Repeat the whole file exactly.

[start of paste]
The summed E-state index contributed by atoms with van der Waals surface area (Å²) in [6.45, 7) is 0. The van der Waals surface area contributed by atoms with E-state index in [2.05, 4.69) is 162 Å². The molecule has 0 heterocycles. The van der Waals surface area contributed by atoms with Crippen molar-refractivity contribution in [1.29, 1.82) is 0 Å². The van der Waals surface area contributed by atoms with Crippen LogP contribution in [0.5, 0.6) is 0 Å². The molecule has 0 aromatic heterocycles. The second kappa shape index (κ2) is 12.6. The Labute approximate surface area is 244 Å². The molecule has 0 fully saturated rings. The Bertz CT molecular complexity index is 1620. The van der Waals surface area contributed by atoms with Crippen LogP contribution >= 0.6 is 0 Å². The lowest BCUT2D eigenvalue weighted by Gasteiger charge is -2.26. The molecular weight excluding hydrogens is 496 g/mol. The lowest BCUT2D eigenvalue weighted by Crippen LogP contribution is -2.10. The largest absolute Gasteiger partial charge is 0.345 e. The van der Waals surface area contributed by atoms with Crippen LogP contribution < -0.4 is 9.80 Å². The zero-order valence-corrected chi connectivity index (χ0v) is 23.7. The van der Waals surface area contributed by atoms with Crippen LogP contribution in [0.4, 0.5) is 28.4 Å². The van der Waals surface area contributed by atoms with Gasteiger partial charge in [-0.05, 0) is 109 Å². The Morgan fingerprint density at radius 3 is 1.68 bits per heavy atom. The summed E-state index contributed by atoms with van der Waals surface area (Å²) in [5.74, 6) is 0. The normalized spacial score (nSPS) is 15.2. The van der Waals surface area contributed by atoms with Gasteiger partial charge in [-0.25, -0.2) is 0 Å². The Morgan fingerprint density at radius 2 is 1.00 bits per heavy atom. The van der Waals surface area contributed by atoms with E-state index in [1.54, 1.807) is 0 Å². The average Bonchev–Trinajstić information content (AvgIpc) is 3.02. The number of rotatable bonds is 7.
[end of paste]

The summed E-state index contributed by atoms with van der Waals surface area (Å²) in [6.45, 7) is 0. The van der Waals surface area contributed by atoms with E-state index in [2.05, 4.69) is 162 Å². The molecule has 0 heterocycles. The van der Waals surface area contributed by atoms with Crippen molar-refractivity contribution in [1.29, 1.82) is 0 Å². The van der Waals surface area contributed by atoms with Crippen LogP contribution in [0.5, 0.6) is 0 Å². The molecule has 0 aromatic heterocycles. The second kappa shape index (κ2) is 12.6. The Labute approximate surface area is 244 Å². The molecule has 0 fully saturated rings. The Bertz CT molecular complexity index is 1620. The van der Waals surface area contributed by atoms with Crippen LogP contribution >= 0.6 is 0 Å². The lowest BCUT2D eigenvalue weighted by Gasteiger charge is -2.26. The molecular weight excluding hydrogens is 496 g/mol. The lowest BCUT2D eigenvalue weighted by Crippen LogP contribution is -2.10. The largest absolute Gasteiger partial charge is 0.345 e. The van der Waals surface area contributed by atoms with Crippen LogP contribution < -0.4 is 9.80 Å². The zero-order valence-corrected chi connectivity index (χ0v) is 23.7. The van der Waals surface area contributed by atoms with Crippen LogP contribution in [0.4, 0.5) is 28.4 Å². The van der Waals surface area contributed by atoms with Gasteiger partial charge in [-0.05, 0) is 109 Å². The Morgan fingerprint density at radius 3 is 1.68 bits per heavy atom. The summed E-state index contributed by atoms with van der Waals surface area (Å²) in [5.74, 6) is 0. The normalized spacial score (nSPS) is 15.2. The van der Waals surface area contributed by atoms with Gasteiger partial charge in [-0.25, -0.2) is 0 Å². The Morgan fingerprint density at radius 2 is 1.00 bits per heavy atom. The van der Waals surface area contributed by atoms with E-state index in [1.54, 1.807) is 0 Å². The average Bonchev–Trinajstić information content (AvgIpc) is 3.02. The number of rotatable bonds is 7.